I just looked at my list of movies to review. Seven more "R" or "TV-MA" movies in a row. I might be a bad person.
If you don't know Shane Black, look him up. In some ways, this review is more of a love letter to Shane Black than a specific analysis of The Nice Guys (which I want to call The Good Guys --the Colin Hanks / Bradley Whitford TV show with the same aesthetic.) Shane Black, writer and director, has a very specific tone. They are fun mystery action movies set at Christmas. His most famous movies are the Lethal Weapon franchise and Iron Man 3. He also has his characters drop the F-Bomb a lot. LA is a character. There. You now get the idea.
In some ways, these movies are the film snob's bro movies. Shane Black's films are always excused from the typical Hollywood blockbuster. Because I am a film snob, I hang out with other film snobs. For the most part, these movies not only get a pass from the film snob, but also are lauded as the best action movies of whatever decade they are released. I can say that about Kiss Kiss Bang Bang very easily. I don't know necessarily what makes these movies weirdly special, but they somehow break out of their genre's boundaries and provide something special for the viewer. In a recent review, I discussed the responsibility of art. I don't think that Black is providing commentary on society with movies like The Nice Guys, but he does something close. He makes a fun movie that he is genuinely passionate about. As an English teacher / nerd, the passion project goes a long way for me. I can't speak for all film snobs, but this is what attracts me to these movies: the passion. Maybe other film snobs just like these movies because they kind of fall under the radar. Who knows? People love having their secret little treasures.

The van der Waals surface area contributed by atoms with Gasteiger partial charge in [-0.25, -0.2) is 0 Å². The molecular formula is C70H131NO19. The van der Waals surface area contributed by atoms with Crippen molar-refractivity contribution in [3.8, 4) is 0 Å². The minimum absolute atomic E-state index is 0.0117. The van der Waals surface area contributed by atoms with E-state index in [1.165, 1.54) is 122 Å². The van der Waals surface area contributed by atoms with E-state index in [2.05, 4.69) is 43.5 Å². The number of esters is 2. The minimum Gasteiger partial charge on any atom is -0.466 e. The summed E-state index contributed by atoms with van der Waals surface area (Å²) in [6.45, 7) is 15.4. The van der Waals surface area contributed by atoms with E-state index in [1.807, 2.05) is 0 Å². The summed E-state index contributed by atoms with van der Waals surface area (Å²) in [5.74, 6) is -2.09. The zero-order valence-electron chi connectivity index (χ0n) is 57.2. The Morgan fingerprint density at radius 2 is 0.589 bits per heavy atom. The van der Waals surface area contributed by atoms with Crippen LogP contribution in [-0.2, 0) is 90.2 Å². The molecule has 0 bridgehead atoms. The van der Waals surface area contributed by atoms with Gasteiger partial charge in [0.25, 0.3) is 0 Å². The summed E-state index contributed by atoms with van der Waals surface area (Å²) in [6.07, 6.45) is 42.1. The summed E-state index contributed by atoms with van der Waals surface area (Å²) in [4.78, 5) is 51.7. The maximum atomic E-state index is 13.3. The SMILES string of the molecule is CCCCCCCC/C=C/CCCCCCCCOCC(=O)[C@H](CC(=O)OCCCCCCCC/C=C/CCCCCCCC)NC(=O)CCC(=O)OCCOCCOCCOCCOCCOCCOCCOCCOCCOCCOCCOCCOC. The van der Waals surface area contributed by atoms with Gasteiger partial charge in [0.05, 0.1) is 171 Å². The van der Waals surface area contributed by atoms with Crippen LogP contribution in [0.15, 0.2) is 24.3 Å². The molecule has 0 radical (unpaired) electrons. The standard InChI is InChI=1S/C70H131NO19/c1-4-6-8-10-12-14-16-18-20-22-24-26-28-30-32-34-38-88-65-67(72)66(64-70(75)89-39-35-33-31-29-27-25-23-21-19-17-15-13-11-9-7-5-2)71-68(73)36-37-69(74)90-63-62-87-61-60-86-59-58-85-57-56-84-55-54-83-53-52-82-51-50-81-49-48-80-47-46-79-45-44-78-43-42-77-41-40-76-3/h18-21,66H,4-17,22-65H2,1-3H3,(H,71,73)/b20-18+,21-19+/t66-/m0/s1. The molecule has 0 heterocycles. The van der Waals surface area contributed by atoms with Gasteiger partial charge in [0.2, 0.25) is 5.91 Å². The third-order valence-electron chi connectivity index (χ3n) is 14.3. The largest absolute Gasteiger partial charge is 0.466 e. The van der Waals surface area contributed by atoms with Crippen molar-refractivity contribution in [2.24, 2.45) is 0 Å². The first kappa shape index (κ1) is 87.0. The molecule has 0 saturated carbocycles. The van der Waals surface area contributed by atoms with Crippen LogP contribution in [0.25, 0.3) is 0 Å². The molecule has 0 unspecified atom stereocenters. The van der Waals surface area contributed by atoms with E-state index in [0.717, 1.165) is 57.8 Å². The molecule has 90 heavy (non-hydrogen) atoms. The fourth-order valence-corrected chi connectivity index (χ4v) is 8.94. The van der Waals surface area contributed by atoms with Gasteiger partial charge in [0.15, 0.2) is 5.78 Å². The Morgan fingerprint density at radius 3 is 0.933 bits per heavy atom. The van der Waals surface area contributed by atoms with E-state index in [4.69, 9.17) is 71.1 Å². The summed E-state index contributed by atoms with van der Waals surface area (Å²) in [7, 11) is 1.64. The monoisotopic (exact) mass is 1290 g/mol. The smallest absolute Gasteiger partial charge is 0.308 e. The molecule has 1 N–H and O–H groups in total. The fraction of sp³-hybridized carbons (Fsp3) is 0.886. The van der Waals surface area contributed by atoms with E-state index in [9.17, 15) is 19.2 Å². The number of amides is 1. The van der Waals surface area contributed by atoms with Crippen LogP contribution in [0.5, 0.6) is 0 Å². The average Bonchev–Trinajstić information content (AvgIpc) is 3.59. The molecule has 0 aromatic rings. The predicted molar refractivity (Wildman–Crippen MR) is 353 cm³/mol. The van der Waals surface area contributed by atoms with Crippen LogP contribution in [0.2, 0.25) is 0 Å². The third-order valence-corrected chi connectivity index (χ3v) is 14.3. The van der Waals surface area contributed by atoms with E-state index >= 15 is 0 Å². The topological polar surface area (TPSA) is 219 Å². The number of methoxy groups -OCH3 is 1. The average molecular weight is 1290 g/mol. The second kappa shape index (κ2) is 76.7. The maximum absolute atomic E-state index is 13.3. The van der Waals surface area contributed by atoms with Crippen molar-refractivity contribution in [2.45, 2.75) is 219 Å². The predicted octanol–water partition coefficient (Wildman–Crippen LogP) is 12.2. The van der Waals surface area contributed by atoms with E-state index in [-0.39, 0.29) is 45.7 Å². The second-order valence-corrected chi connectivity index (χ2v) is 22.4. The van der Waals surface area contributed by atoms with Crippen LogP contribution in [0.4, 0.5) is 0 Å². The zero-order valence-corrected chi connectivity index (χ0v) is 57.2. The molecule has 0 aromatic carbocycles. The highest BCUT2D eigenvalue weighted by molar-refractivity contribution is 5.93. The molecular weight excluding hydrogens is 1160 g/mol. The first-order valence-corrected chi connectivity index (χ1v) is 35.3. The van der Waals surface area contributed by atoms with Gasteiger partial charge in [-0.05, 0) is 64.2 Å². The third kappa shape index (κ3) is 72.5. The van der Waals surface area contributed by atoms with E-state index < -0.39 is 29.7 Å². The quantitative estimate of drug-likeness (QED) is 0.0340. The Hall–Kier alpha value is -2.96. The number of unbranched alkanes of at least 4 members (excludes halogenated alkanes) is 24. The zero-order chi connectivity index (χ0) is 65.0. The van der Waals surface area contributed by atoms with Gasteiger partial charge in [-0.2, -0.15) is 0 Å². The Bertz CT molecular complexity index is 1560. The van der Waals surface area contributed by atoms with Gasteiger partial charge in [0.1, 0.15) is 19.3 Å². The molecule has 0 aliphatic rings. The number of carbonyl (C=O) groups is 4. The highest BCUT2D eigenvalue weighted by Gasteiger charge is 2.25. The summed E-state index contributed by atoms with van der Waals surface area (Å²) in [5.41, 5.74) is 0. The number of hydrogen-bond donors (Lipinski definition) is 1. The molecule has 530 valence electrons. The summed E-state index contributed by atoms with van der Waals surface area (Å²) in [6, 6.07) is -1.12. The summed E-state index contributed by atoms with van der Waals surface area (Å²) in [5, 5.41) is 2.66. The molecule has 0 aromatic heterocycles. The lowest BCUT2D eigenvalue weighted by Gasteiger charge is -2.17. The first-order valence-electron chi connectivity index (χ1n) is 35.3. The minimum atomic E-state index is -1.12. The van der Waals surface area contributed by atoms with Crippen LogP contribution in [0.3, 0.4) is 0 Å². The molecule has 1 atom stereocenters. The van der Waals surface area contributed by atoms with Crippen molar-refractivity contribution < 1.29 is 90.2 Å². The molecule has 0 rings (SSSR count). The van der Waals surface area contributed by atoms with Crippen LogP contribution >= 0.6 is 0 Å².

The Nice Guys is exactly what I thought it was. It is a fun '70s buddy detective mystery. Like most of Black's relationships, the best friendships are founded by a disdain for the other. Crowe and Gosling bicker and fight and fight and bicker. The joy can be found in the relationship along with the mystery itself. The mystery here is good, but not great. I can't help but constantly comparing it to Kiss Kiss Bang Bang. That might be his best movie and this, tonally, is the same film. The animosity between the incompetent and the overly competent, the use of LA self-involvement...Christmas, I guess? It is all there and it was great to revisit this tonal world. But if you are writing a murder mystery, there is a degree of plausibility that is completely done for at one point in this movie.
But at a certain point, I just said "Who cares?" and watched the movie for the joy that this movie provides. Gosling is funnier than I have ever seen him. Crowe has just settled into his typecasting tough guy role. Adding a kid weirdly makes sense. The movie is definitely worth a watch. In many ways, I recommend watching The Nice Guys before watching Kiss Kiss Bang Bang. That's your order actually. If you want to get into this world, double feature these bad boys over two days, starting with The Nice Guys.
Film is great. It can challenge us. It can entertain us. It can puzzle us. It can awaken us.
Mr. H has watched an upsetting amount of movies. They bring him a level of joy that few things have achieved.